With carry-over between both online and offline modes, it's probably a bit obvious that High Voltage is going for a more unified suite of equipment this time around, and that's echoed across nearly every main menu where one can adjust their profile (equipment/powers) or purchase new powers in the store. Cash for this store is earned not just in online multiplayer matches, but throughout the single-player campaign as well by way of discovering collectibles.
Fans of the original will no doubt remember the convenient floating orb called the All-Seeing Eye. The ASE is back, ready to use its perception-altering properties to translate messages scrawled on walls or find otherwise invisible objects for cash rewards (and plenty of optional story details, naturally). The ASE's ability to scan objects or hack electronics has been sped up by orders of magnitude, now about a second and a half or so process rather than something that had to be held for many more times that. Interestingly, weapon blueprints can also be discovered in the environment, but should one purchase them first at the Arsenal Replicator, that purchase price will be refunded upon finding the blueprint.
Gone now are the over-abundant mines that were invisible unless the ASE was used, and the Eye itself now has a kind of manual ping that will cause nearby objects to give off a response pulse that can be seen for a few seconds, which should make navigation of the more intricate (and, we'll say it, less boring) environments much easier.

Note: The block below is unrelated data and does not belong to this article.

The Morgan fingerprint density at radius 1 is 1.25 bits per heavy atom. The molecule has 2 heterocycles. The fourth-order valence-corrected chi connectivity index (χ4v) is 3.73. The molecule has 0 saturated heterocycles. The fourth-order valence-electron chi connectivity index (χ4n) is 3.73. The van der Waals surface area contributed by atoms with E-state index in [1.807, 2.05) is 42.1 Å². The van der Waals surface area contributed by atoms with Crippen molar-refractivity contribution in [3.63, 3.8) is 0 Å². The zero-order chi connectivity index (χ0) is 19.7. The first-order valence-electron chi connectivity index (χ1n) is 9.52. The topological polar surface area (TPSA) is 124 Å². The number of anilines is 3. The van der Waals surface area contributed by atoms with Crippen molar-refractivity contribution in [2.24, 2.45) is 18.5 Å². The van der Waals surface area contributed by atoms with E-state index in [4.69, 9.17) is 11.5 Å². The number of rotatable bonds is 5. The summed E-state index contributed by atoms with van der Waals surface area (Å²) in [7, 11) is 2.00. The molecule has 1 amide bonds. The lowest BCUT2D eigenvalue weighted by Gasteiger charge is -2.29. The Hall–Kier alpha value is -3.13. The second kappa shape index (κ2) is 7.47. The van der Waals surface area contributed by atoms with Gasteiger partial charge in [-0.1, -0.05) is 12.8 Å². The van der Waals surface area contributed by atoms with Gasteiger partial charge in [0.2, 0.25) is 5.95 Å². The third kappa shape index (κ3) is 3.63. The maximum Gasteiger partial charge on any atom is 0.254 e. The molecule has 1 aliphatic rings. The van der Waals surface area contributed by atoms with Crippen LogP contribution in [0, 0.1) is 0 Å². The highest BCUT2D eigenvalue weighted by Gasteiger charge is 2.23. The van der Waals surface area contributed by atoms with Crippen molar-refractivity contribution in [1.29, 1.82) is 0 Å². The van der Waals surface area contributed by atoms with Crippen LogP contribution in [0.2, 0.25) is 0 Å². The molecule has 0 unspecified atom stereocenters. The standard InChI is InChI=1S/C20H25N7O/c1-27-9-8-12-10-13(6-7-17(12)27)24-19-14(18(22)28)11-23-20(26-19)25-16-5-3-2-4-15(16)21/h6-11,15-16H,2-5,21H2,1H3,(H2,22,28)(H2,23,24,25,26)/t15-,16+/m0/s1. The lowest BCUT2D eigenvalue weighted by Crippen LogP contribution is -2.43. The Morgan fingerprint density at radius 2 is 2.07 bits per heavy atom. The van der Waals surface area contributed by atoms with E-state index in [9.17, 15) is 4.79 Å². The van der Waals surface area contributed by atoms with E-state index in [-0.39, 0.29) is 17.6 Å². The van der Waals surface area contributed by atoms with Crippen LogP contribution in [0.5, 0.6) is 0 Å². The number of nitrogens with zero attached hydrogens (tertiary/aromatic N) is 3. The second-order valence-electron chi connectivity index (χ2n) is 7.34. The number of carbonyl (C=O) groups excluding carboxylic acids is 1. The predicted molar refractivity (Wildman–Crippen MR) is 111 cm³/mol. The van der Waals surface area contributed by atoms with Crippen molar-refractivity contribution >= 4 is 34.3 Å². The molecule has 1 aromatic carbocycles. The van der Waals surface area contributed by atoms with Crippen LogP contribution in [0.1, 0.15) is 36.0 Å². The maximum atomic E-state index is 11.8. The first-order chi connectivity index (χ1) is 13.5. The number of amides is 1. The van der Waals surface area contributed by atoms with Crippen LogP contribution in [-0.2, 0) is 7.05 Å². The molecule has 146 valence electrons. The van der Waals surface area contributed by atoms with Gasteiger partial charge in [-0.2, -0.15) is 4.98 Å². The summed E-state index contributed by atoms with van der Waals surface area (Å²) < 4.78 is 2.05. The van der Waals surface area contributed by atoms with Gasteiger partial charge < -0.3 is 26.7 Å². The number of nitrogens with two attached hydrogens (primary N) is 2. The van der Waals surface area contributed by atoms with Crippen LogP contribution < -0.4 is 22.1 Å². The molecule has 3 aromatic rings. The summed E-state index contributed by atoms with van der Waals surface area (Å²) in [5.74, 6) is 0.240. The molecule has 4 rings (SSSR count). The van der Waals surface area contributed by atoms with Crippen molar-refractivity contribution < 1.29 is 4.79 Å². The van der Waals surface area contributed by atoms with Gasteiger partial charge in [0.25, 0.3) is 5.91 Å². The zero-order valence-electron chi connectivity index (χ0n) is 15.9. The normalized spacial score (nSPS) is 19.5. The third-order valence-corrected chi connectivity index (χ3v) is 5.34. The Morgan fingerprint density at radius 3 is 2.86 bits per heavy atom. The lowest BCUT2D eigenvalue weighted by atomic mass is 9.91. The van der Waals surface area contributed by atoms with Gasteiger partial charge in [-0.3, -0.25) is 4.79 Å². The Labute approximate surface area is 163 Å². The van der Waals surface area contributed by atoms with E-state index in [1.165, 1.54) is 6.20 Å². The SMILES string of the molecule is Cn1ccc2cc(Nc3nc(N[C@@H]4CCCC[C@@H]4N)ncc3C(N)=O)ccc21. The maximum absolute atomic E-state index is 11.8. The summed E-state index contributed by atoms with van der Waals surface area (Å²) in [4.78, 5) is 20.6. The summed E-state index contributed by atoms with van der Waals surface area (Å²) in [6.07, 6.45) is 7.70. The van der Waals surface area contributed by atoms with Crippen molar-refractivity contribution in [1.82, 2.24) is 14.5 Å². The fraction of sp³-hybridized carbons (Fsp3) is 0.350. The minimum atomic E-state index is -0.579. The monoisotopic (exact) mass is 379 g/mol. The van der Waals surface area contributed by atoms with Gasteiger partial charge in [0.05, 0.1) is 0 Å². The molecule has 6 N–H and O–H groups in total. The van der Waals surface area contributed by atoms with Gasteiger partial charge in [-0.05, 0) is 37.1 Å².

Though the story mode of the game has been beefed up with more in-level conversations and augmented with pre-rendered cinematics between missions, High Voltage didn't just opt for a more robust set of features as the first game. They've gone for a whopping 14 multiplayer modes across 12 maps, and while the studio wasn't ready to talk about the competitive options just yet, they did reveal the introduction of a four-player horde-style mode, dubbed Invasion, where players try to survive increasingly powerful waves of enemies in three maps.
Interestingly, these locales, Dig Site, Serenity and Avalanche, weren't just about gunning down increasingly powerful enemies from afar. Most enemies drop coins, a way the devs hope to coax players out into the open instead of letting them hole up somewhere and plink away at enemies. These coins, of course, can help players unlock things, and the game supports split-screen play both online and off, with other local players having access to the first player's loadouts. Coins, then, help to unlock new goodies and in turn give things a little more depth.
What was most impressive about Conduit 2's little showing was just how much more vibrant the world was. An early level had Mr. Ford arriving on a rain-pounded oil rig to take down the combined forces of The Trust, the same shadow government agents from the first game, and the returning insectoid Drudge. New detail textures add another layer of fidelity to objects when viewed up-close, and the game's framerate looked fantastic even early on.
Though we only got a peek at the progress High Voltage has made to their Wii-exclusive shooter, things were definitely promising. It's clear the studio has been listening to some of the complaints about the first game and were refreshingly candid about admitting that things were more about establishing the tech than making a blockbuster shooter. Hopefully now they'll be able to use the first game's framework -- both in terms of the engine and the storyline/characters -- to make something both they and Wii fans can hold up as a showpiece example of what a pointer-based first-person shooter can be, despite the perceived shortcomings of the hardware.
Mar 3, 2011